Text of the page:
I make no predictions about where this story line will lead, and I wouldn't be surprised if it takes a bit of a backseat to other story for the next run of episodes. And...I don't know I don't relate AT ALL to this idea of being valued for surface beauty and yet the irony is it all feels rather poignant to me, I can't help but sympathize with Serena as she struggles to find worth beyond the worth she has to offer men.

I HOPE that it's relevant that Nate is the one helping Serena forge this new identity even as he works on his own independence. And at the moment, he's certainly doing it out of friendship with no ulterior motives. But I'm slightly nervous it's just going to end up in some big mess where we find out everyone is even more related than we thought.

Coming Up

Next week is Gossip Girl's 100th episode and several weeks ago a video leaked of a dream sequence Serena will have. In the dream, she sees herself as Marilyn Monroe singing "Diamonds are a Girl's Best Friend." I feel like the song is the perfect choice and Marilyn the perfect movie star for Serena to see herself as. The song is about the importance of a girl securing a future for herself before her looks fade and in so many ways that seems like what Serena is battling towards this season. And yet, she's distracted by the fact that she has lost Dan's attention to Blair. My loose Serena-centric interpretation of this dream is that Serena is battling to be herself and yet she's not quite there yet, she still hasn't fully let go of the idea that Dan's/men's attention is important. And yet she realizes that Dan is interested in a girl who in the past would never have been a threat, a girl known for her smarts and incidentally, Serena's best friend.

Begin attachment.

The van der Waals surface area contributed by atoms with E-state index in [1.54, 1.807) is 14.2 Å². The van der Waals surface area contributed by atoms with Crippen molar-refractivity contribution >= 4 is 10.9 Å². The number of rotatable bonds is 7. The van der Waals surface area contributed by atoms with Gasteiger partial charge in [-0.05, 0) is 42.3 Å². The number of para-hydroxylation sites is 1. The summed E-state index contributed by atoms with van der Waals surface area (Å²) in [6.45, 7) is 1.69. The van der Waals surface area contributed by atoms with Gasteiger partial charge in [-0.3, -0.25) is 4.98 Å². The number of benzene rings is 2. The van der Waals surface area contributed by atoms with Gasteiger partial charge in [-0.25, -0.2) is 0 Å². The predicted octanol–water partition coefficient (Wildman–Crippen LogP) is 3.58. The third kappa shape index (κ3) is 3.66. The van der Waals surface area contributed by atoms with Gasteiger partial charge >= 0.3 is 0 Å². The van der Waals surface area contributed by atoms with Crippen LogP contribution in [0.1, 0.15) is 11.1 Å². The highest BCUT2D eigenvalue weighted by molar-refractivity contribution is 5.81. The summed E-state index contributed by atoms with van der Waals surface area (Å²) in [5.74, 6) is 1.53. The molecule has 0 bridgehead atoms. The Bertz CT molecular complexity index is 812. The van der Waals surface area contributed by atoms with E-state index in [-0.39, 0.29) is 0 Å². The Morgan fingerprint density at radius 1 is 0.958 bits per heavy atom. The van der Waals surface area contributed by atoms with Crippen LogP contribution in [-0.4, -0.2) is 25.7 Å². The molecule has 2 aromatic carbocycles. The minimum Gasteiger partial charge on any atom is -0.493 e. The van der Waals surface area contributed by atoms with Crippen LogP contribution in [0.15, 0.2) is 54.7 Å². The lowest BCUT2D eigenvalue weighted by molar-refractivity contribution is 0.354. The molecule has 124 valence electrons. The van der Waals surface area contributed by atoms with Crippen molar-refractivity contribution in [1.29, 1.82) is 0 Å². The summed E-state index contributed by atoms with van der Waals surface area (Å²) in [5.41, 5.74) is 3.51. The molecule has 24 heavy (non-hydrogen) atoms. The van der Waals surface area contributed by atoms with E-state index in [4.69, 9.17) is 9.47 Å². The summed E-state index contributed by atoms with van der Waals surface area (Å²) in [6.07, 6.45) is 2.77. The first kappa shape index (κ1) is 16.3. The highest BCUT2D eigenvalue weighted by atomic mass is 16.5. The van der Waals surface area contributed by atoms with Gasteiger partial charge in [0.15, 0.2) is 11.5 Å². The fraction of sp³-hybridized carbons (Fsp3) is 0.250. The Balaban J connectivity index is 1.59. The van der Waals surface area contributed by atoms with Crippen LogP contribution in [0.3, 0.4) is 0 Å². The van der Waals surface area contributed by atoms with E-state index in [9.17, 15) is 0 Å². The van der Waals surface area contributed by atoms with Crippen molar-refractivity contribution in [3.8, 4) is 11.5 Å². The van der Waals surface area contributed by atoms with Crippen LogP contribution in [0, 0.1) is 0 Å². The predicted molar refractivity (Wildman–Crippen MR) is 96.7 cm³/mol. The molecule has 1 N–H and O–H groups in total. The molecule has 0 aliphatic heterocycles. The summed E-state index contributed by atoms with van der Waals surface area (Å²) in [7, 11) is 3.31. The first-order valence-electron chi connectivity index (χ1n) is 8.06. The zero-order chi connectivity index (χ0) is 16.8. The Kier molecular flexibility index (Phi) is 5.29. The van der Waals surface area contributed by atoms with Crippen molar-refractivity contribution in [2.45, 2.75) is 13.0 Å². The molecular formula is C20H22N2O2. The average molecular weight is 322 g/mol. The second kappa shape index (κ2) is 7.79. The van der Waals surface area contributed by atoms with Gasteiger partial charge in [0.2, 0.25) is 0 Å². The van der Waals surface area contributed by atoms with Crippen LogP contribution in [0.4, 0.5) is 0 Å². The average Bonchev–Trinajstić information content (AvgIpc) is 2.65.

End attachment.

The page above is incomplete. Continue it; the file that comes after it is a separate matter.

*totally useless bit of information, but Marilyn Monroe was married for a time to Arthur Miller who described her this way: "She was a whirling light to me then, all paradox and enticing mystery, street-tough one moment, then lifted by a lyrical and poetic sensitivity that few retain past early adolescence" After all the Gloria Gilbert as light talk I waded through in The Beautiful and Damned I have to admit that I thought Marilyn was an excellent choice for Serena's dream. (along with the obvious--blond sex symbol reputation!)

*Gossip Girl had a huge script leak problem last season which is the only reason I know there were changes from script to screen in episode 7.